Obamacare is saving Medicare, says the White House.
No, really. The Medicare trustees issued their latest glum report on the health of the federal program and determined that the fund will be insolvent in 2026 - two years later than last year's estimtae.
The White House is crowing that Obamacare is the reason.
Today, the Medicare Trustees reported some good news for seniors and taxpayers: The Medicare program will be solvent through 2026, nearly a decade longer than projected at the time of passage of the Affordable Care Act. This is 2 years longer than projected last year. Their annual report also shows that the long run actuarial deficit in the Hospital Insurance Trust Fund - a measure of its long-term fiscal health - has been cut by more than 70 percent since enactment of the health care law. The long-run Medicare deficit has fallen from 3.88 percent of taxable payroll in the 2009 Trustees Report to 1.11 percent in this report.
The White House says that Medicare is "growing stronger" because of Obamacare. That's a relative term. When a patient rallies after being diagnosed as terminally ill, we don't generally ascribe much significance when the pulse gets a little stronger or blood pressure improves. The patient is still close to death.
And most of the improvement in Medicare's short term finances are the direct result of more people working and paying into the system, not from any structural savings made by passage of Obamacare. In fact, the panel empowered to make those savings - the Independent Payment Advisory Board - hasn't even been created yet.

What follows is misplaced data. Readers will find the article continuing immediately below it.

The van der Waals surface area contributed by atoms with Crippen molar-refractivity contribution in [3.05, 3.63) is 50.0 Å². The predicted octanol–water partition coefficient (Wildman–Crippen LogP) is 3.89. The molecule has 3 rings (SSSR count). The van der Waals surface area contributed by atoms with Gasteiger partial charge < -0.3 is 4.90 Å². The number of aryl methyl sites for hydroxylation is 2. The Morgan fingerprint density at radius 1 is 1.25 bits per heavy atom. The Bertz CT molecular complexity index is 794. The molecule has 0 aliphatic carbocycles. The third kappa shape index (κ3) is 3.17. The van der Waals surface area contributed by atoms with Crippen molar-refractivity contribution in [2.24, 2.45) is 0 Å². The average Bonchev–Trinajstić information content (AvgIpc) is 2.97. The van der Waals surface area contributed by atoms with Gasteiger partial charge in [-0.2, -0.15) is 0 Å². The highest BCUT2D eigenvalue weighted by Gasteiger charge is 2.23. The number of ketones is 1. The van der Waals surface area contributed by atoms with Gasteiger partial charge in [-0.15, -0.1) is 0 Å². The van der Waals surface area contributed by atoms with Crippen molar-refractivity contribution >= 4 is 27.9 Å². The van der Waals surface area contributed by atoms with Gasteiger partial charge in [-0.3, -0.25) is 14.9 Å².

Yet 3 years after the ACA's enactment, the IPAB still has no members. Secretary of Health and Human Services Kathleen Sebelius described "active discussions" about IPAB nominees in February 2012 and said last month that the administration was "consulting" Congress regarding "potential members." But President Obama has not yet nominated anyone for the IPAB, and Republican congressional leaders have refused to provide any recommendations for appointees. Even if Democrats settle on nominees, the controversy surrounding the IPAB will make their Senate confirmations, which are subject to filibuster, extraordinarily difficult. Presidents historically have made appointments when the Senate is in recess, and President Obama conceivably could fill some IPAB slots in this manner. But recess appointments are temporary, lasting only until the end of the next congressional session. Moreover, in January 2013, the U.S. Court of Appeals for the District of Columbia issued a ruling severely restricting the President's constitutional authority to make such appointments. The Obama administration is appealing that decision to the Supreme Court; meanwhile, in May, another federal appeals court echoed the D.C. Circuit's narrow interpretation of recess-appointment power. Even if the legal obstacles are circumvented, relying on recess appointments could undermine the IPAB's theoretically nonpartisan character. However, if no members are appointed, the power to recommend changes to Medicare when spending targets are exceeded does not disappear: it reverts to the secretary of health and human services.
In short, Medicare is still dying and failure to do anything to address its short and long term problems only makes the job more difficult the longer we wait.